A Nine-To-Fiver in Germany – What’s in the Bag?

What’s it like to be a nine-to-fiver in Germany? A very hard question to answer since everyone has had their very own experiences, but after a while in Germany, and more than one job in this land behind me, I feel like it could be safe to make some general comments about it. But don’t be negatively surprised if your experience is different from mine; leave a comment with your stories instead!

I will start by rejoicing over the fact I have learned tons working here because the German work dynamics and style are something very different from what I had known in the past. Also important to say is that if the nice experiences have taught me a good deal of stuff, the bad ones have been even better teachers for the kind of things you don’t get to learn in school. So far, Germany has allowed me to work part-time, freelance and full-time (not all at the same time!) and these observations are the common ground I find between my experiences so far:

  • Trusted Working Hours. I find this to be one of the coolest things ever. Do you know this situation where you’re done with your work but have to stay glued to your desk until your time’s up? Not in many places in Germany. Again I am talking about office jobs for the most part, where you are trusted to fill your work time and results quota based on your own judgment and responsibility. Some years ago I used to work at an office where even lunch times were strictly set and controlled and all employees had to check their every movement with a fingerprint scanner.
  • You really work result-oriented. Sitting there for 8 hours straight playing with your sticky notes and texting will not get you far in Germany, if your lack of results impacts someone else’s work, sooner than you can imagine you will be called in for a nice talk with the HR department. Here people will not think it twice to report you to the corresponding instances because of fear of getting a bad reputation.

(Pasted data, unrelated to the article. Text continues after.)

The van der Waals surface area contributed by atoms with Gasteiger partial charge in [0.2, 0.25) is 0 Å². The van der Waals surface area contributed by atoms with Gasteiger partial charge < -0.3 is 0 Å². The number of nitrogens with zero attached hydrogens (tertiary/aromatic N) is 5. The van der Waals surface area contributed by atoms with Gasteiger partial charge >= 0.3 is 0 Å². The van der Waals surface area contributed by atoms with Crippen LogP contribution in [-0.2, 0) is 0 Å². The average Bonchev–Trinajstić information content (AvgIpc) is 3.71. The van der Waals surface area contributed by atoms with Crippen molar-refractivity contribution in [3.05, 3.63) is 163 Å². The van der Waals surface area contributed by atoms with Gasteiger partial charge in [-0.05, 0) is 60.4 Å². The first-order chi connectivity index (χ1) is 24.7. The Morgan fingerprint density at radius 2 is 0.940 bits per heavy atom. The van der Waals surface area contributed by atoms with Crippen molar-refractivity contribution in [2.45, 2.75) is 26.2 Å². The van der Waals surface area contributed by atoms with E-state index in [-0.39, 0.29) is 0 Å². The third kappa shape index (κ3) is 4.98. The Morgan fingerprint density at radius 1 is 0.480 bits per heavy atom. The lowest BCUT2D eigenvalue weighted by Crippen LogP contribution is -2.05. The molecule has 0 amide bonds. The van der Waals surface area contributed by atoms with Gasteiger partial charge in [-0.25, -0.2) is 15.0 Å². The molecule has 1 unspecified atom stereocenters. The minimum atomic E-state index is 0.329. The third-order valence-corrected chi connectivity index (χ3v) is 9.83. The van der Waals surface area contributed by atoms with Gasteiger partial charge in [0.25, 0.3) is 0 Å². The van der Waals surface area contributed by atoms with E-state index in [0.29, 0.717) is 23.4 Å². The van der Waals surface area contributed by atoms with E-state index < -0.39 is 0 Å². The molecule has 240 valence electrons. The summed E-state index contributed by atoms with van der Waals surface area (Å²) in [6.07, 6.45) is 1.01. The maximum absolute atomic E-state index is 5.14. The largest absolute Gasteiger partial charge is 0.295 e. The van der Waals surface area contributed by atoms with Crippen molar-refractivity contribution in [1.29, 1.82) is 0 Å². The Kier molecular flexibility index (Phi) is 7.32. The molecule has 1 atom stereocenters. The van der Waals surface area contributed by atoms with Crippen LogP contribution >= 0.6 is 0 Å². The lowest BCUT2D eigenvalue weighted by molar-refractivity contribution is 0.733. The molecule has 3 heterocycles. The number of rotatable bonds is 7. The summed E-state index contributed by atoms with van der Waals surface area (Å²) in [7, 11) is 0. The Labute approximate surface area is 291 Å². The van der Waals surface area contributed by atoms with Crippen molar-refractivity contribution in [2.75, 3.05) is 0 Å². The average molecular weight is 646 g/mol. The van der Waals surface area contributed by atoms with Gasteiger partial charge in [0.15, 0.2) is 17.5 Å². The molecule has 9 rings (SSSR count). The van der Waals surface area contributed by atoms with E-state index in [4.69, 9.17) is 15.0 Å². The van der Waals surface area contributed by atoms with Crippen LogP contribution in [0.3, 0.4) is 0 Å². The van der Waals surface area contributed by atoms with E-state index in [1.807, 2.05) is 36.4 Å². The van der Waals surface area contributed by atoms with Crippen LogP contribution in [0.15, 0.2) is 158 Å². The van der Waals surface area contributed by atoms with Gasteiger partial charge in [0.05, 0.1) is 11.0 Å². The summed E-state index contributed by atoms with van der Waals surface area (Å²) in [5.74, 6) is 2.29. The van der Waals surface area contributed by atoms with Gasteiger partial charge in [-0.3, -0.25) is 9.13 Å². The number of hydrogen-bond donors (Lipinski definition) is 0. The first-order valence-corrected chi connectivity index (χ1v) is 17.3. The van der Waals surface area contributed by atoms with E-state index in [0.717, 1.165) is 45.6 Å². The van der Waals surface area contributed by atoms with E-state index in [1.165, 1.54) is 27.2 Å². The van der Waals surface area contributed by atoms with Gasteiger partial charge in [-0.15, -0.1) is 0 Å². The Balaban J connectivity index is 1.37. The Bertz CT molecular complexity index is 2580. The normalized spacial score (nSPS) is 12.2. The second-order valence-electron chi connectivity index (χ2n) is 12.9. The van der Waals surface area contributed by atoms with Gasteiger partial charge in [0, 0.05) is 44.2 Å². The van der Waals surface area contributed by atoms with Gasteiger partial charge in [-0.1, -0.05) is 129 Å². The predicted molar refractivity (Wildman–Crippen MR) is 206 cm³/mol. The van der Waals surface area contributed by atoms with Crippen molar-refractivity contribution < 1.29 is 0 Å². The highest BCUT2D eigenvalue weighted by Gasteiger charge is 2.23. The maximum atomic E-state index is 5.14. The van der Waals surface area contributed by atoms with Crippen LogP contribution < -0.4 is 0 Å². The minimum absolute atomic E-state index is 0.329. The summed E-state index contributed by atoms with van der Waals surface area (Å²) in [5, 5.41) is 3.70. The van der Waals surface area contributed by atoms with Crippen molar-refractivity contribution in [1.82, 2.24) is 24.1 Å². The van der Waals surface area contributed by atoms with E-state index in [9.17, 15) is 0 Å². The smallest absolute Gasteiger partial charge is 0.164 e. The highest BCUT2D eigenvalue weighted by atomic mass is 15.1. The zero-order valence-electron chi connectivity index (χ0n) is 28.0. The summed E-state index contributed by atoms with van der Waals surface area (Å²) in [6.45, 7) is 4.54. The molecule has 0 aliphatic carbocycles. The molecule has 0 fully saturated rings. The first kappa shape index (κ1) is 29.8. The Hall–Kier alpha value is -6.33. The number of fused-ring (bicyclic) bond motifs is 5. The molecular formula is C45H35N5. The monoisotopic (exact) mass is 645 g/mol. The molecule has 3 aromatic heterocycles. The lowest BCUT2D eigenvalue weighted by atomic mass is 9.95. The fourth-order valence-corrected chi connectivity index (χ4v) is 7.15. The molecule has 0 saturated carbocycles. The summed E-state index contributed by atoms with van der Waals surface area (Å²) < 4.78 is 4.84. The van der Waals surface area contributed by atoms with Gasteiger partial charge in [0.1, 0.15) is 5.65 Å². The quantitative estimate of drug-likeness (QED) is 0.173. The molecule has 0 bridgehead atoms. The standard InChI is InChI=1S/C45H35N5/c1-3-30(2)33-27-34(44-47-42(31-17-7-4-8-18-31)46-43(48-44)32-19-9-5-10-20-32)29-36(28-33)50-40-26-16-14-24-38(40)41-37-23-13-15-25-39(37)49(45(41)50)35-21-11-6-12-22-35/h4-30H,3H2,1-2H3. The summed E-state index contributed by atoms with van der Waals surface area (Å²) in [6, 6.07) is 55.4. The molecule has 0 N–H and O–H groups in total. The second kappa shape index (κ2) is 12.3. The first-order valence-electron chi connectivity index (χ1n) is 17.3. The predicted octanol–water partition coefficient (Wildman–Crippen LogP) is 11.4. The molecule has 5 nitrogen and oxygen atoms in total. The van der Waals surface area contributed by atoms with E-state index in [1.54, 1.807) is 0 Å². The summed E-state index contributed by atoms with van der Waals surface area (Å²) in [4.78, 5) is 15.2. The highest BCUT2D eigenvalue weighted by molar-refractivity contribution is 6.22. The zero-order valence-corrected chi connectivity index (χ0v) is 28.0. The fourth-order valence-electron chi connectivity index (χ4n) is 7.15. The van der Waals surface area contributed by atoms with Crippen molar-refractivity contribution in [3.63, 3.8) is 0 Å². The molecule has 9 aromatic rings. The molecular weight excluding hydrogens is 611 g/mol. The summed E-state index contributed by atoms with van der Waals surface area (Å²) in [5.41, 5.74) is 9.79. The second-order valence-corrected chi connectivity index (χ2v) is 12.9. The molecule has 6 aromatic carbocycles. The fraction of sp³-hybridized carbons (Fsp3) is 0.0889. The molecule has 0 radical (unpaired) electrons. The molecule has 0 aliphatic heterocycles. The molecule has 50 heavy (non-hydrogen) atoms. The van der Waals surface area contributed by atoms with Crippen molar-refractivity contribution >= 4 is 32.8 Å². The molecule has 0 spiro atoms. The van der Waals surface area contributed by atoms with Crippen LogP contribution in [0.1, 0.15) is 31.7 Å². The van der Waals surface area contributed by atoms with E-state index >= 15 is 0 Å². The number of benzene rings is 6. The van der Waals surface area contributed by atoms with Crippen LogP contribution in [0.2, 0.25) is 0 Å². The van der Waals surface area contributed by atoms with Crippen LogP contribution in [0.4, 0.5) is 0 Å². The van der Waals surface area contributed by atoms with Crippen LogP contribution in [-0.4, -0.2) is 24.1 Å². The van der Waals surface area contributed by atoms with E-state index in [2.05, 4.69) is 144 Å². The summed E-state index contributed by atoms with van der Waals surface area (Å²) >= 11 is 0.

• Nobody breathes on your neck. For the most part (I have come across exceptions but then I have to say they were terribly unpopular) you will be left alone to do your job and nobody will be checking if you go to the toilet too often, if you answered a personal phone call that lasted more than 2 minutes, if you are laughing at your screen because probably you’re watching memes instead of working and so on. This has come to be a wonderful surprise for me, I have to admit.

    Nothing new. Offices are just like any other office around the world, except maybe for Google headquarters and such. Foto: LauraV

  • You have the right to be ill. This one may make you arch a brow but in Mexico, where I come from, you are expected to report yourself to work no matter how you’re feeling and if you just can’t make it, there will be consequences, both monetary and administrative. I am still amazed at how here a person gets to simply call one morning and say they’re not feeling well and that’s all it takes, no questions asked, no strings attached, nobody taking a chunk of your salary away, nobody calling you a liar. Sure if you need more than one or two days off, you need a medical prescription, but then again, Germans are big fans of home remedies, resting and hearty food to feel better rather than going to the doctor straight away.
  • You have vacations. I don’t know about you guys, but in Mexico you get 6 days of holidays for a whole year of work (and you have to work that year first!). In Germany you have a minimum of 24 days as soon as you start working. I almost cried when they told me that the first time.

    Right before the Easter holidays there was this nice surprise. Way to go HR! Foto: LauraV

  • Lunch time is sacred. Anywhere from 15 minutes to an hour are perfectly fine and it’s up to you how long you take to nurture yourself. Bonus? Most of the time you get to take it whenever you want and if you prefer, you can scarf down a couple of apples at your desk instead of going somewhere else to eat and leave an hour early at the end of the day. But not every day, please. That’s not very social.

    Courtesy of some nice birthday boy the other day. Just the pastry, the coffee came from the usual machine.  Foto: LauraV

  • Don’t miss the cork board at the common room(s). This is a nice example I like to give to the people who insist on the old clichés of Germans being cold robots or whatever. Truth is, they like sharing what happens in their lives and they do it with the cork boards. Without nagging, without forcing small talk, they simply go and share what’s important to them and wait passively for a response. Engagements, weddings, births, social events, everything will be announced on the cork board.

There is free food quite often. Every special occasion like a birthday, promotion, farewell, you name it; will be celebrated by a happy co-worker leaving cake, buns, cookies, a salad bowl and such amenities at the reunion areas, like the employees kitchen or the area surrounding the holy coffee pot. Help yourself and don’t forget to bring something yourself once in a while.

No place is paradise and sure there’s always this perception that the grass on the other side is greener, however, I am very happy to be having these experiences and learning that, without labeling it better or worse, there is always another way of doing things.